KIRKLAND — Housing activity during July held few surprises for members of Northwest Multiple Listing Service, although some brokers wondered why more buyers aren’t taking advantage of historic low interest rates. Both pending sales and median prices on closed sales showed slight improvement from June, according to the latest report from NWMLS.
“It’s a housing trifecta,” Meribeth Hutchings, a director for Northwest Multiple Listing Service, said about July’s activity.
The combination of the lowest interest rates on record, plenty of inventory and low prices offer an unprecedented opportunity for buyers, Hutchings said. The broker-owner of Windermere Real Estate-Lake Stevens Inc. said homes have never been this affordable in her 28 years in the business.
Nationally, sales of previously occupied homes plunged in July to the lowest level in 15 years, despite the lowest mortgage rates in decades and bargain prices in many areas. July’s sales fell by more than 27 percent to a seasonally adjusted annual rate of 3.83 million, the National Association of Realtors said Aug. 24. It was the largest monthly drop on records dating back to 1968, and sharp declines were recorded in all regions of the country.
Sales were particularly weak among homes priced in the lower to middle ranges, the association reported.
Local brokers reported 5,571 pending sales across the 21 counties in the Northwest MLS service area. That’s up slightly from June when they reported 5,547 pending sales, but down about 23 percent from one year ago when there were 7,279 pending sales.
The MLS report showed year-over-year increases in inventory, a double-digit decline in closed sales and a drop in prices in Snohomish County:
At month end, Snohomish County had 5,908 active listings, up 4.4 percent from 12 months ago.
Brokers reported 727 closed sales in Snohomish County, down 15.27 percent from 12 months ago.
The median price for July’s closed sales was $270,000 in Snohomish County, down 7.53 percent from the year-ago figure of $290,000. Prices rose in nine other counties.
“The tax credit pulled some first-time buyers from the second half of the year into the first half,” said NWMLS director Pat Grimm, managing broker of Windermere RE-Capitol Hill Inc.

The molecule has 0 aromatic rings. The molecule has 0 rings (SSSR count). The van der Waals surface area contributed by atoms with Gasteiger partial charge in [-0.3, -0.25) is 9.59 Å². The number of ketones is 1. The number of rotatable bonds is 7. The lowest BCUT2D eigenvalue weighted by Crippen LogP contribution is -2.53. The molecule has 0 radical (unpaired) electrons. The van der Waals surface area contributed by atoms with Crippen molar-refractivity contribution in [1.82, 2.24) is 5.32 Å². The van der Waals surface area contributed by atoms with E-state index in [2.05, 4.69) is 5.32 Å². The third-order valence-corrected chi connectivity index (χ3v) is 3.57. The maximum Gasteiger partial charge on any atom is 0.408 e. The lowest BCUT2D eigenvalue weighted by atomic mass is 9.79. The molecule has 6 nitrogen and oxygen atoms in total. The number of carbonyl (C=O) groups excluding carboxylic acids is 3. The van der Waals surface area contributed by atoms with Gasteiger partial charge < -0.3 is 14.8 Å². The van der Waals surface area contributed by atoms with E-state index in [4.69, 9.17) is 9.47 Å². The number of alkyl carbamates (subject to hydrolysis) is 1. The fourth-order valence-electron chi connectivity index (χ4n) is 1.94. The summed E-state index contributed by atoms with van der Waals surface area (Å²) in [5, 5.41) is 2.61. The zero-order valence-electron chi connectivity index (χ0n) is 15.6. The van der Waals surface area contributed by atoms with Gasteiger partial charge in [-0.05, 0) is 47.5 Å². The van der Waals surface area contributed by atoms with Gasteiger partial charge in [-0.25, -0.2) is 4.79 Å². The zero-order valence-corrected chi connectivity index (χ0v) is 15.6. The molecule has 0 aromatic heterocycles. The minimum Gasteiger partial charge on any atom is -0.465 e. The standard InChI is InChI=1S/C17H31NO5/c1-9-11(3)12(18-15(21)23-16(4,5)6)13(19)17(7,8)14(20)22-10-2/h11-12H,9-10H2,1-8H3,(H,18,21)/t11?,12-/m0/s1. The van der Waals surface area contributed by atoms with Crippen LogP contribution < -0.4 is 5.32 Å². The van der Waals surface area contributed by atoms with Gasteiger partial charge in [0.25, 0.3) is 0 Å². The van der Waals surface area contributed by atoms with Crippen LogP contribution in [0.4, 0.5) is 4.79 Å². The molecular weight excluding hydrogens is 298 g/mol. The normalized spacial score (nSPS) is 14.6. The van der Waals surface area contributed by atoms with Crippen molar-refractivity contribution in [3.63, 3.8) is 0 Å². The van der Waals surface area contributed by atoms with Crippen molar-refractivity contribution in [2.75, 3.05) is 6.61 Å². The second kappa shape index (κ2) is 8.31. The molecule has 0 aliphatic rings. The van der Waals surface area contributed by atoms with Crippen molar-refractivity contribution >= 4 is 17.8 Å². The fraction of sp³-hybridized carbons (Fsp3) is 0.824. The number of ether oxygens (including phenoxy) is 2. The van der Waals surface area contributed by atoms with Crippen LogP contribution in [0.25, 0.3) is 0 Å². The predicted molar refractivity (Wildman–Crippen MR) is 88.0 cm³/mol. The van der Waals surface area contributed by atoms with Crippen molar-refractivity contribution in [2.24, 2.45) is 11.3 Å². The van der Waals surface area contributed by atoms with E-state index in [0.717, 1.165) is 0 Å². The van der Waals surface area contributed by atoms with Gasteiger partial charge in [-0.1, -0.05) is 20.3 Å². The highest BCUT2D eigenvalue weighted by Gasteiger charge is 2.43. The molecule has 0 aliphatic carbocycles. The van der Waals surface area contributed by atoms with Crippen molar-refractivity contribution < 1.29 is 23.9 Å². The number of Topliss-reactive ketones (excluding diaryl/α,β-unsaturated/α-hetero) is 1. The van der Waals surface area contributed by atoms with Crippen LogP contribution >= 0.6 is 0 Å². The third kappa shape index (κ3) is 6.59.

The National Association of Realtors echoed his comment. In a statement accompanying its report on nationwide pending sales for June, NAR said it expected near-term home sales to be noticeably lower in contrast to the spring surge, when buyers rushed to take advantage of the federal homebuyer tax credit.
Dick Beeson, NWMLS director and broker-owner at Windermere Commencement Associates in Tacoma, suggested the market has adjusted to a “nonstimulus environment.” The lack of a tax credit has caused some buyers to postpone their purchase, he said, but added, “Many others are continuing to take advantage of superlative interest rates and bargain prices.”
Hutchings said business was “typical” for July, “usually a slow month because of vacations.” Nevertheless, she noted, despite the expiration of the tax credit, sales volumes for her office were comparable with a year ago.
Brokers also report some encouraging activity for newly built homes.
“We see sales occurring in new construction where large builders have reset their prices to 2004 levels,” Beeson said.
The Monthly Monitor newsletter from Bothell-based New Home Trends Inc. also said new home sales activity is trending up in the Puget Sound region.
“The number of new construction home sales written in the last 12 months exceeds the previous year by 28.1 percent. The Puget Sound area continues to show a demand for new housing,” the report stated.
Industry officials believe interest rates, jobs and consumer confidence are critical to building momentum.
MLS director Matt Deasy, managing broker of Windermere Real Estate-East, suggested some would-be buyers may not fully understand the advantages of today’s low interest rates.
Citing examples from Windermere’s affiliated mortgage company, Deasy said a buyer saves $374 a month on a $300,000 loan compared with three years ago. The principal and interest on a $300,000 mortgage at today’s rate of 4.375 percent would be $1,498. Three years ago, when the rate averaged 6.375 percent, the P&I payment would have been $1,872.
On a $400,000 loan, the savings would be $498 ($1,997 compared to $2,495). For the past 30 years, the average mortgage interest rate is approximately 9 percent, which puts the payment on a $300,000 loan at $2,414 — a difference of $916 per month.
“Buyers are motivated when they see these comparisons,” Deasy said. He also believes there’s a pent-up demand based on the number of pre-approvals for loans in the mortgage company’s pipeline. He expects many of these potential buyers “will pull the trigger” once rates or prices start edging up.
Bystanders are still waiting for a piece of the puzzle to fall in place, Wilson said. For some, the missing piece might be jobs, the economy, confidence in the future or direction of the stock market.
J. Lennox Scott, chairman and CEO of John L. Scott Real Estate, praised recent action to help households purchase homes in rural areas after the federal government recapitalized the USDA’s Single-Family Housing Guaranteed Loan Program.
Washington was rated “fourth-best state” for building a nest egg and has the country’s most promising real estate market in the near term, according to an index created by U.S. News that considered each state’s housing market, unemployment rate, per capita income and taxes. Citing data by Moody’s Analytics, the report indicated home prices in the state are expected to surge by “a whopping 6.6 percent per year” between 2010 and 2013.
NWMLS, owned by its member brokers, is the largest full-service MLS in the Northwest. Its membership includes more than 24,000 brokers and agents serving 21 counties in Western and Central Washington.